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Out Of A Pioneer’s Trunk
by [?]

It was a slightly cynical, but fairly good-humored crowd that had gathered before a warehouse on Long Wharf in San Francisco one afternoon in the summer of ’51. Although the occasion was an auction, the bidders’ chances more than usually hazardous, and the season and locality famous for reckless speculation, there was scarcely any excitement among the bystanders, and a lazy, half-humorous curiosity seemed to have taken the place of any zeal for gain.

It was an auction of unclaimed trunks and boxes–the personal luggage of early emigrants–which had been left on storage in hulk or warehouse at San Francisco, while the owner was seeking his fortune in the mines. The difficulty and expense of transport, often obliging the gold-seeker to make part of his journey on foot, restricted him to the smallest impedimenta, and that of a kind not often found in the luggage of ordinary civilization. As a consequence, during the emigration of ’49, he was apt on landing to avail himself of the invitation usually displayed on some of the doors of the rude hostelries on the shore: “Rest for the Weary and Storage for Trunks.” In a majority of cases he never returned to claim his stored property. Enforced absence, protracted equally by good or evil fortune, accumulated the high storage charges until they usually far exceeded the actual value of the goods; sickness, further emigration, or death also reduced the number of possible claimants, and that more wonderful human frailty–absolute forgetfulness of deposited possessions–combined together to leave the bulk of the property in the custodian’s hands. Under an understood agreement they were always sold at public auction after a given time. Although the contents of some of the trunks were exposed, it was found more in keeping with the public sentiment to sell the trunks LOCKED and UNOPENED. The element of curiosity was kept up from time to time by the incautious disclosures of the lucky or unlucky purchaser, and general bidding thus encouraged–except when the speculator, with the true gambling instinct, gave no indication in his face of what was drawn in this lottery. Generally, however, some suggestion in the exterior of the trunk, a label or initials; some conjectural knowledge of its former owner, or the idea that he might be secretly present in the hope of getting his property back for less than the accumulated dues, kept up the bidding and interest.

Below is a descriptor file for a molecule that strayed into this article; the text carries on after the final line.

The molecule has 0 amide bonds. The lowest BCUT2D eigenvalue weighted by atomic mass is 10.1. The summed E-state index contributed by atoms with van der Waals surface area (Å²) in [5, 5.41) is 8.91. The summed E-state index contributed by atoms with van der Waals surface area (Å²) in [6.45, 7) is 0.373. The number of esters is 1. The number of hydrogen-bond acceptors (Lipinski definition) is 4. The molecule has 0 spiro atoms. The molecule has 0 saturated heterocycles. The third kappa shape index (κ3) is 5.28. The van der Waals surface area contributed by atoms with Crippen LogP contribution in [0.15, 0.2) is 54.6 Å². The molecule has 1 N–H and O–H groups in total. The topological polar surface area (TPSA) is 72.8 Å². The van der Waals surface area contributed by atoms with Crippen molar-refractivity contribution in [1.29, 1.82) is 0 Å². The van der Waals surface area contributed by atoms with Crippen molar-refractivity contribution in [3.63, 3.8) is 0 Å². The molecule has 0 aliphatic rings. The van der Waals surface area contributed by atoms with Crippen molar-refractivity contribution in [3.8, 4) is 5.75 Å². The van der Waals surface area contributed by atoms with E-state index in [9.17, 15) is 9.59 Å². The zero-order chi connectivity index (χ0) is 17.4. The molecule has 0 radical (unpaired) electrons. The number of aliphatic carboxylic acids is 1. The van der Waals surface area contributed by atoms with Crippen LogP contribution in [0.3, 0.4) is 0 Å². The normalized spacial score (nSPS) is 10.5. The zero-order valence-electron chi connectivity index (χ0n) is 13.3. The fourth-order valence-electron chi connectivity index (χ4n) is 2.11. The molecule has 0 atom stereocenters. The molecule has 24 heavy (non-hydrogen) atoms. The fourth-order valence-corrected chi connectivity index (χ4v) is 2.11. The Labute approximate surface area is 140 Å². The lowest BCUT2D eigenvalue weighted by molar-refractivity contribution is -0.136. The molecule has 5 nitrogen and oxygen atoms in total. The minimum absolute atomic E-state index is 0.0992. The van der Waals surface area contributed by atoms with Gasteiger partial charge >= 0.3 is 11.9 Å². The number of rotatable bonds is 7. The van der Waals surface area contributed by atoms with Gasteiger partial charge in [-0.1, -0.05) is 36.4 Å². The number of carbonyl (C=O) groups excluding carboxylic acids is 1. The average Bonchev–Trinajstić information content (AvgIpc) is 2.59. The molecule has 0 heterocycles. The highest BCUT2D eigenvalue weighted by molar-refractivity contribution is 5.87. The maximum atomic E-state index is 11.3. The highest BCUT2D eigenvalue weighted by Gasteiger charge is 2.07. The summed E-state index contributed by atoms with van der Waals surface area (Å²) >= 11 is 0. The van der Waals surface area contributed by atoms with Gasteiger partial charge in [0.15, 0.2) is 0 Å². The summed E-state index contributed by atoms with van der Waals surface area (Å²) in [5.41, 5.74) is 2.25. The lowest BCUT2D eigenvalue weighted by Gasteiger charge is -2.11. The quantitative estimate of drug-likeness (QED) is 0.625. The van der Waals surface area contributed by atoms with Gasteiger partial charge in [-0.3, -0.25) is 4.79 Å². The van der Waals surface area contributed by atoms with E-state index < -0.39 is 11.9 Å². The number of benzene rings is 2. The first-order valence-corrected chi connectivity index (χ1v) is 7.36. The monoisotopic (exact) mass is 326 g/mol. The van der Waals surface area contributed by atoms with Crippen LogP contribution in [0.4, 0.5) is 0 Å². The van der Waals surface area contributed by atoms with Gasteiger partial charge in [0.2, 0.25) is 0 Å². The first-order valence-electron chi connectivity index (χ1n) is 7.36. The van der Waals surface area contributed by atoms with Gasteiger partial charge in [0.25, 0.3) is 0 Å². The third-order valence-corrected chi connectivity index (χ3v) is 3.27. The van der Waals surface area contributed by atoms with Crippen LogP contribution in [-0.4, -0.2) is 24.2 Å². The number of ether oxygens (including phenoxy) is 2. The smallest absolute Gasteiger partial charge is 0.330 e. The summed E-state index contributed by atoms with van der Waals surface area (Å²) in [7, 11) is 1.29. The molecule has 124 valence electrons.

A modest-looking, well-worn portmanteau had been just put up at a small opening bid, when Harry Flint joined the crowd. The young man had arrived a week before at San Francisco friendless and penniless, and had been forced to part with his own effects to procure necessary food and lodging while looking for an employment. In the irony of fate that morning the proprietors of a dry-goods store, struck with his good looks and manners, had offered him a situation, if he could make himself more presentable to their fair clients. Harry Flint was gazing half abstractedly, half hopelessly, at the portmanteau without noticing the auctioneer’s persuasive challenge. In his abstraction he was not aware that the auctioneer’s assistant was also looking at him curiously, and that possibly his dejected and half-clad appearance had excited the attention of one of the cynical bystanders, who was exchanging a few words with the assistant. He was, however, recalled to himself a moment later when the portmanteau was knocked down at fifteen dollars, and considerably startled when the assistant placed it at his feet with a grim smile. “That’s your property, Fowler, and I reckon you look as if you wanted it back bad.”

“But–there’s some mistake,” stammered Flint. “I didn’t bid.”

“No, but Tom Flynn did for you. You see, I spotted you from the first, and told Flynn I reckoned you were one of those chaps who came back from the mines dead broke. And he up and bought your things for you–like a square man. That’s Flynn’s style, if he is a gambler.”